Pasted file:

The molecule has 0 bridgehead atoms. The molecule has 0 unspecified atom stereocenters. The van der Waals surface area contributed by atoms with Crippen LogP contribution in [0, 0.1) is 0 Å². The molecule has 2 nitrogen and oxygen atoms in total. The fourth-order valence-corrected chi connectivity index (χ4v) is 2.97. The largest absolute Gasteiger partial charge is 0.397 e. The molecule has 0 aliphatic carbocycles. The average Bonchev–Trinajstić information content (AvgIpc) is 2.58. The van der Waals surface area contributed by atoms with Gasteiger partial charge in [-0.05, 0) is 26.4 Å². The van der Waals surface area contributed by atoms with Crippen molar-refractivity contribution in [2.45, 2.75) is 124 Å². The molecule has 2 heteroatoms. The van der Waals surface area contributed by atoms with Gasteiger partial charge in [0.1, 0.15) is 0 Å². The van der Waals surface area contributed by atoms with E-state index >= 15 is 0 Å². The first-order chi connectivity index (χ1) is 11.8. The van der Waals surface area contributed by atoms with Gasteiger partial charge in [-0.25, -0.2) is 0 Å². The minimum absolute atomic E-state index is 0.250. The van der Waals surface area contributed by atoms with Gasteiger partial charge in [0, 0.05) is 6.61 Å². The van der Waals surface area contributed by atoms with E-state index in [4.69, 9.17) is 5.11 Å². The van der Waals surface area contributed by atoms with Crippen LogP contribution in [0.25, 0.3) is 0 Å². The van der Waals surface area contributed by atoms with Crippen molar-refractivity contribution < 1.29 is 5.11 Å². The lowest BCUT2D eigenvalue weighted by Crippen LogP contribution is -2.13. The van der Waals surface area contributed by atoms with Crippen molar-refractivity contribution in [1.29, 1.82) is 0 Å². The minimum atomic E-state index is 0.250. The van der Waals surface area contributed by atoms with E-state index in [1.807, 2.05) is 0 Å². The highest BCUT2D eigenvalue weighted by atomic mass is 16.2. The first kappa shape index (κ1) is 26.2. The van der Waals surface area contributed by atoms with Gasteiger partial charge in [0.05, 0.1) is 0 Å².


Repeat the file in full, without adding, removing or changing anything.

The molecule has 0 bridgehead atoms. The molecule has 0 unspecified atom stereocenters. The van der Waals surface area contributed by atoms with Crippen LogP contribution in [0, 0.1) is 0 Å². The molecule has 2 nitrogen and oxygen atoms in total. The fourth-order valence-corrected chi connectivity index (χ4v) is 2.97. The largest absolute Gasteiger partial charge is 0.397 e. The molecule has 0 aliphatic carbocycles. The average Bonchev–Trinajstić information content (AvgIpc) is 2.58. The van der Waals surface area contributed by atoms with Gasteiger partial charge in [-0.05, 0) is 26.4 Å². The van der Waals surface area contributed by atoms with Crippen molar-refractivity contribution in [2.45, 2.75) is 124 Å². The molecule has 2 heteroatoms. The van der Waals surface area contributed by atoms with Gasteiger partial charge in [0.1, 0.15) is 0 Å². The van der Waals surface area contributed by atoms with E-state index >= 15 is 0 Å². The first-order chi connectivity index (χ1) is 11.8. The van der Waals surface area contributed by atoms with Gasteiger partial charge in [-0.25, -0.2) is 0 Å². The minimum absolute atomic E-state index is 0.250. The van der Waals surface area contributed by atoms with Gasteiger partial charge in [0, 0.05) is 6.61 Å². The van der Waals surface area contributed by atoms with E-state index in [4.69, 9.17) is 5.11 Å². The van der Waals surface area contributed by atoms with Crippen LogP contribution in [0.25, 0.3) is 0 Å². The van der Waals surface area contributed by atoms with Crippen molar-refractivity contribution < 1.29 is 5.11 Å². The lowest BCUT2D eigenvalue weighted by Crippen LogP contribution is -2.13. The van der Waals surface area contributed by atoms with Crippen molar-refractivity contribution in [1.29, 1.82) is 0 Å². The minimum atomic E-state index is 0.250. The van der Waals surface area contributed by atoms with E-state index in [1.807, 2.05) is 0 Å². The highest BCUT2D eigenvalue weighted by atomic mass is 16.2. The first kappa shape index (κ1) is 26.2. The van der Waals surface area contributed by atoms with Gasteiger partial charge in [0.05, 0.1) is 0 Å².